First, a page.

For thousands of years – since the Permian sea retreated when the shores of an ancient lake that covered what is now White Sands – ethereal lakes, wind and sun have separated the water from the gypsum and have formed transparent crystals. Once the wind and water are done, the crystals break down into sand-sized particles. Strong southwesterlies keep the gypsum on the go, stockpiling it up and pushing dunes into incredible sandscapes, displacing wave-like dunes of all shapes and sizes.
Who Turned Up the Heat?
Unforgiving rays bounced excitedly off the sand, which, coupled with the midday sun’s atomic heat, meant I had to cling to the shade like a vampire. It was brutally warm, as if the sun was focused through a magnifying glass. To gain a moment of refreshment, I washed myself with wet wipes as if sanding down a wall. With no movement of air – where was that invigorating breeze I’d banished? – the afternoon grew hotter. I might as well have been on a salamander grill. Becoming increasingly aware of my skin’s flawless ability to leave me with the complexion of Jabba the Hutt, I dove under mesh and canvas.
As I looked out, the soft silence was periodically interrupted by the odd fighter jet that would dart across a cloudless sky. Those would be from the White Sands Missile Range, surrounding the monument. Late one afternoon, we were hiking over the sandy banks when a series of them glommed together. Military aircraft long gone, the dunes were, I now realized, layered and daunting, impenetrable and comparable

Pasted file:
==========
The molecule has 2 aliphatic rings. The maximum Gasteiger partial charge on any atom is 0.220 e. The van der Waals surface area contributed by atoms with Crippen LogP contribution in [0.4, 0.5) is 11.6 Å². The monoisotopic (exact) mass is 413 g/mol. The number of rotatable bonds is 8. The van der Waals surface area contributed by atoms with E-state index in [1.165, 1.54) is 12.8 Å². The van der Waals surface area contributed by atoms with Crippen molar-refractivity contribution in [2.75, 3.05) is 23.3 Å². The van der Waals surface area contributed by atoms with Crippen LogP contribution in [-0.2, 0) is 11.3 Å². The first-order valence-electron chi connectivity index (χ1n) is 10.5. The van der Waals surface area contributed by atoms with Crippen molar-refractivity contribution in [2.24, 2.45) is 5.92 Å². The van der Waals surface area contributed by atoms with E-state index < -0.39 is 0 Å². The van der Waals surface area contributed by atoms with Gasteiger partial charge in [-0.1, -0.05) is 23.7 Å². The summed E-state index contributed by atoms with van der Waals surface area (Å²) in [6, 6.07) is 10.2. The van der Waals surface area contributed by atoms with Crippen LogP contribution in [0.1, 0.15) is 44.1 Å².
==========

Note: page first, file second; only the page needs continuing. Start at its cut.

A Sight to Behold
After a lovely swathe of afternoon approaching dusk, moments before the sun dipped below the dune field, Jason hollered at me to run toward the last vestige of golden light. With the utmost dispatch! Urging me to cling to it like the shipwrecked cling to the hull of an overturned ship.
“The dunes have changed colour. They’ve turned blue!” I said, stating the obvious to Jason as my head spun into the tungsten twilight. This was radically different: the gypsum must absorb every colour of visible light except blue, so it reflects a pure powder blue back to us. That, and a winter-blue light mingling with the evening cold, I mused.